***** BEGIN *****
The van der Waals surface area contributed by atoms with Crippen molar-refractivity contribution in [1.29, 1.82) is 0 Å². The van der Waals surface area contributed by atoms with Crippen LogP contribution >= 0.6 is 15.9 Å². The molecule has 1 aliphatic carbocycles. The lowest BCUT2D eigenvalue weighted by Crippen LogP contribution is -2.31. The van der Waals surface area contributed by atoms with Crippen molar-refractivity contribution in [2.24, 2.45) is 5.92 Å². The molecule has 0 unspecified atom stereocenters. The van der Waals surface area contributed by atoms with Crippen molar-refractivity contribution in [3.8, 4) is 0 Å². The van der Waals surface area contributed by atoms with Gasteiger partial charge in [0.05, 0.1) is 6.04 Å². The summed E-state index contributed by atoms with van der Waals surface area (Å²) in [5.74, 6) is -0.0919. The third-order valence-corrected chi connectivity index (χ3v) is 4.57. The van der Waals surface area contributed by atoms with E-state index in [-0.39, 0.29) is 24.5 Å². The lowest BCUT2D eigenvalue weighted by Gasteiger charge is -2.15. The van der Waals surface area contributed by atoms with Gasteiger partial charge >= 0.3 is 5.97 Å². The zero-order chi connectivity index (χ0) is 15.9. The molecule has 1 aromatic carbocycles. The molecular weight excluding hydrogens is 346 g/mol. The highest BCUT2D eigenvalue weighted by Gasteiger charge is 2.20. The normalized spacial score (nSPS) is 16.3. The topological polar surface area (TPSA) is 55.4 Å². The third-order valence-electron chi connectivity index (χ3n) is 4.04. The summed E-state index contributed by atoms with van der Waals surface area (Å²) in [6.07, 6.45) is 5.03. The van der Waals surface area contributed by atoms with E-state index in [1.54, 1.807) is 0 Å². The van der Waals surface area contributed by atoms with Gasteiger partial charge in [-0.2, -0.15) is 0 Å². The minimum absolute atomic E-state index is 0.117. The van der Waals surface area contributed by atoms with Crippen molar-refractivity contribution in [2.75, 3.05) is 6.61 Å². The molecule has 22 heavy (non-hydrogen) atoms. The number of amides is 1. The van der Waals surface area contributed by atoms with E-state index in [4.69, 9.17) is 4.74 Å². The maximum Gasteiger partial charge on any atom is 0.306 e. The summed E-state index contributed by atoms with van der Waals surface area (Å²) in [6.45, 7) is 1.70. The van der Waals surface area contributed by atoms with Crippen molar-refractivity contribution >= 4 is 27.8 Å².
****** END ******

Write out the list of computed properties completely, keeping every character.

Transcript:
The van der Waals surface area contributed by atoms with Crippen molar-refractivity contribution in [1.29, 1.82) is 0 Å². The van der Waals surface area contributed by atoms with Crippen LogP contribution >= 0.6 is 15.9 Å². The molecule has 1 aliphatic carbocycles. The lowest BCUT2D eigenvalue weighted by Crippen LogP contribution is -2.31. The van der Waals surface area contributed by atoms with Crippen molar-refractivity contribution in [2.24, 2.45) is 5.92 Å². The molecule has 0 unspecified atom stereocenters. The van der Waals surface area contributed by atoms with Crippen molar-refractivity contribution in [3.8, 4) is 0 Å². The van der Waals surface area contributed by atoms with Gasteiger partial charge in [0.05, 0.1) is 6.04 Å². The summed E-state index contributed by atoms with van der Waals surface area (Å²) in [5.74, 6) is -0.0919. The third-order valence-corrected chi connectivity index (χ3v) is 4.57. The van der Waals surface area contributed by atoms with E-state index in [-0.39, 0.29) is 24.5 Å². The lowest BCUT2D eigenvalue weighted by Gasteiger charge is -2.15. The van der Waals surface area contributed by atoms with Gasteiger partial charge >= 0.3 is 5.97 Å². The zero-order chi connectivity index (χ0) is 15.9. The molecule has 1 aromatic carbocycles. The molecular weight excluding hydrogens is 346 g/mol. The highest BCUT2D eigenvalue weighted by Gasteiger charge is 2.20. The normalized spacial score (nSPS) is 16.3. The topological polar surface area (TPSA) is 55.4 Å². The third-order valence-electron chi connectivity index (χ3n) is 4.04. The summed E-state index contributed by atoms with van der Waals surface area (Å²) in [6.07, 6.45) is 5.03. The van der Waals surface area contributed by atoms with E-state index in [1.54, 1.807) is 0 Å². The van der Waals surface area contributed by atoms with Gasteiger partial charge in [-0.2, -0.15) is 0 Å². The minimum absolute atomic E-state index is 0.117. The van der Waals surface area contributed by atoms with Crippen molar-refractivity contribution in [2.75, 3.05) is 6.61 Å². The molecule has 22 heavy (non-hydrogen) atoms. The number of amides is 1. The van der Waals surface area contributed by atoms with E-state index in [4.69, 9.17) is 4.74 Å². The maximum Gasteiger partial charge on any atom is 0.306 e. The summed E-state index contributed by atoms with van der Waals surface area (Å²) in [6.45, 7) is 1.70. The van der Waals surface area contributed by atoms with Crippen molar-refractivity contribution >= 4 is 27.8 Å².